Anterior Segment Optical Coherence Tomography in the Early Management of Microbial Keratitis: A Cross-Sectional Study

Mariana Almeida Oliveira, Andreia Rosa, Mário Soares, João Gil, Esmeralda Costa, Maria João Quadrado, Joaquim Murta


Introduction: Infectious keratitis is an important cause of visual loss. The purpose of this study was to investigate anterior segment optical coherence tomography patterns in infectious keratitis and evaluate the role of this tool in the early management of this disorder.
Material and Methods: In this cross-sectional study, we included patients with proven infectious keratitis, either by culture or therapeutic trial. Subjects underwent baseline anterior segment optical coherence tomography (Spectralis® anterior segment module, Heidelberg Engineering, Germany) performed by the same operator. We used anterior segment optical coherence tomography vertical and horizontal raster default scans with 6.0 mm scan lines.
Results: Twenty-five patients (14 men and 11 women) were included. The most common risk factors identified were ocular trauma (11 cases) and contact lens wear (7 cases). Fifteen patients presented bacterial infection; three, fungal infection; two parasitic infection; and five cases presented a negative microbiological culture. Anterior segment optical coherence tomography depicted nine distinct morphological patterns.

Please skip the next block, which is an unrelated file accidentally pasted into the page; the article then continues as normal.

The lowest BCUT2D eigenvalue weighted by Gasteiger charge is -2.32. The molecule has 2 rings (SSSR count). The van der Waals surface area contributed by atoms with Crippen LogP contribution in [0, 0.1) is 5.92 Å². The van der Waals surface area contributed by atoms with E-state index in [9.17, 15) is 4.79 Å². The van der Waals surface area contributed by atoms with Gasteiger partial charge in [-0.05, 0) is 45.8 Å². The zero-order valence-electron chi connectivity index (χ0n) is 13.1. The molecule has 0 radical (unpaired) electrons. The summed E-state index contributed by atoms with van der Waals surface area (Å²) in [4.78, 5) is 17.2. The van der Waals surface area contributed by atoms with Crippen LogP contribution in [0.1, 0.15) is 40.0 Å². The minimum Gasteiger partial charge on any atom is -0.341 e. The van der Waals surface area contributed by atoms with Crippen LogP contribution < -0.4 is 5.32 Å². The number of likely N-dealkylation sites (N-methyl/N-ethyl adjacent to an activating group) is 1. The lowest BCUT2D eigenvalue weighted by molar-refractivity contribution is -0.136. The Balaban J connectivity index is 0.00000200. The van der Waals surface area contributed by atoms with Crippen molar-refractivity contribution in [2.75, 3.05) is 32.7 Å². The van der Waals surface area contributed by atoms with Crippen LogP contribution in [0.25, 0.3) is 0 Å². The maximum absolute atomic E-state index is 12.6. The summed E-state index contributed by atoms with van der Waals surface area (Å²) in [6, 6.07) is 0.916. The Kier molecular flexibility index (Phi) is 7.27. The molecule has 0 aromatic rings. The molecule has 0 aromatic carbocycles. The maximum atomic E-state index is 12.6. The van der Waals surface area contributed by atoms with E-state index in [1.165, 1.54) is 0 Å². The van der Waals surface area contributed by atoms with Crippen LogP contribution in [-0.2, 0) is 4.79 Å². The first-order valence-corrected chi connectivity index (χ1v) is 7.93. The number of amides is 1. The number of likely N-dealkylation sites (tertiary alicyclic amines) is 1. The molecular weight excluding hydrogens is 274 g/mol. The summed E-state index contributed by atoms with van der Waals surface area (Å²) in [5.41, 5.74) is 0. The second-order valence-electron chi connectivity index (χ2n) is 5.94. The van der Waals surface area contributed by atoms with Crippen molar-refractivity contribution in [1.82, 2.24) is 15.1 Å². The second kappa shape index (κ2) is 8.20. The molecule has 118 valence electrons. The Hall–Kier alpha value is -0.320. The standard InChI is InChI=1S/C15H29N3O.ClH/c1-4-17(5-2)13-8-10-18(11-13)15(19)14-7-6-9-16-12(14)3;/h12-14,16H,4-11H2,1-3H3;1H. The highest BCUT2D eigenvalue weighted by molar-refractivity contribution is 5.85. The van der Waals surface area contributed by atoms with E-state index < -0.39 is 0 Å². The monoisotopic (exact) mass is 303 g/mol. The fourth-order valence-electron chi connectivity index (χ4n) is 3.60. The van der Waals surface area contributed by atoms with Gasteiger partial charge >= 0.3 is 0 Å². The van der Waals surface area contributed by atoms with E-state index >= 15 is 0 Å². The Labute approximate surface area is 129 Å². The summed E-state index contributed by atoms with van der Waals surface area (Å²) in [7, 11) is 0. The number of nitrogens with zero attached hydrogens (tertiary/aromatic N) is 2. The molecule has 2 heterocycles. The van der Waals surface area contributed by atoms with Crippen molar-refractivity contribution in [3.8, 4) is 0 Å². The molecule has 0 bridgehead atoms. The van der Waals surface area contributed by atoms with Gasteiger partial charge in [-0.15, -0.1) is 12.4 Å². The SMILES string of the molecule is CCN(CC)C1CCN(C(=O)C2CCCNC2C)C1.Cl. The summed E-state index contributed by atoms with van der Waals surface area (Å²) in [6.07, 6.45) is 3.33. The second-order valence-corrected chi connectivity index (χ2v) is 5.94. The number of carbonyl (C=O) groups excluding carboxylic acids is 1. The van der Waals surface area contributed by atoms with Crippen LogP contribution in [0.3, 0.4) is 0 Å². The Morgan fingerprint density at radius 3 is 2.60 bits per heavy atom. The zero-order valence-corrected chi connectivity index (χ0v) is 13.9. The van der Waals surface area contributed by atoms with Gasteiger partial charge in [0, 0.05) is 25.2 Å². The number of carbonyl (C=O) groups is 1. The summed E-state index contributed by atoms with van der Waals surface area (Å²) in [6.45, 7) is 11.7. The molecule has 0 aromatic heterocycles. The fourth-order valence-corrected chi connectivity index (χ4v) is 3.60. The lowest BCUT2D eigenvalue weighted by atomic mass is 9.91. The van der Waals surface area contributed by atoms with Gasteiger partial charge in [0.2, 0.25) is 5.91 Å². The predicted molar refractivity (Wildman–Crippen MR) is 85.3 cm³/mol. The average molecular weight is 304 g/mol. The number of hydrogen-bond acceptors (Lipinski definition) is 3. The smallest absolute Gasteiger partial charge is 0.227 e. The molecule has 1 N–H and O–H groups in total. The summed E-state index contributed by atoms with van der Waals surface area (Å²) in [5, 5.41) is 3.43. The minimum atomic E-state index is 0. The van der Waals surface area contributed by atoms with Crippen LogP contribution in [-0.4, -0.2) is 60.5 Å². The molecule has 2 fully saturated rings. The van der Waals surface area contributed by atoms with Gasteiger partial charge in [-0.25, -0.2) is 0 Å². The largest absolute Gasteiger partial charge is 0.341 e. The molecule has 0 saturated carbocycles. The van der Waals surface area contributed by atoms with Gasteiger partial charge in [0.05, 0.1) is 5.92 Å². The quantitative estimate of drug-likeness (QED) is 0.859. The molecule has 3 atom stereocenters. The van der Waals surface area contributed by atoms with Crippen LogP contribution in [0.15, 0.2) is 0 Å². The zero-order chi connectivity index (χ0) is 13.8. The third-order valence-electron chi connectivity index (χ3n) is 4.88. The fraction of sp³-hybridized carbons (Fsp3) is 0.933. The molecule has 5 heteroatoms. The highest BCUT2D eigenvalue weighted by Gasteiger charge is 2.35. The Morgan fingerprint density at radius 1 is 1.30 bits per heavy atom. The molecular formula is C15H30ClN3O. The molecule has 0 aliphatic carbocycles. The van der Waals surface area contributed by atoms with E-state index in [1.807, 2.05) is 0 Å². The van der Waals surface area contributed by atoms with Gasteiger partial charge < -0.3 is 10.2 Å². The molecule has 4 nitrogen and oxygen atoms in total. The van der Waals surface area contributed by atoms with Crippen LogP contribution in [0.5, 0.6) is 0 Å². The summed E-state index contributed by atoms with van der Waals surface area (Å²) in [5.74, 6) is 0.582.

Discussion: Anterior segment optical coherence tomography allows the depth of corneal involvement to be assessed. When the only patterns identified were hyperreflective stromal lesion and stromal edema, the visual outcome was better. Cystic spaces were present in severe bacterial keratitis.
Conclusion: Anterior segment optical coherence tomography can complement biomicroscopy, allowing for a better characterization of corneal involvement at presentation that can help in staging and providing useful prognostic information.


Corneal Ulcer; Eye Infections, Bacterial; Keratitis; Tomography, Optical Coherence

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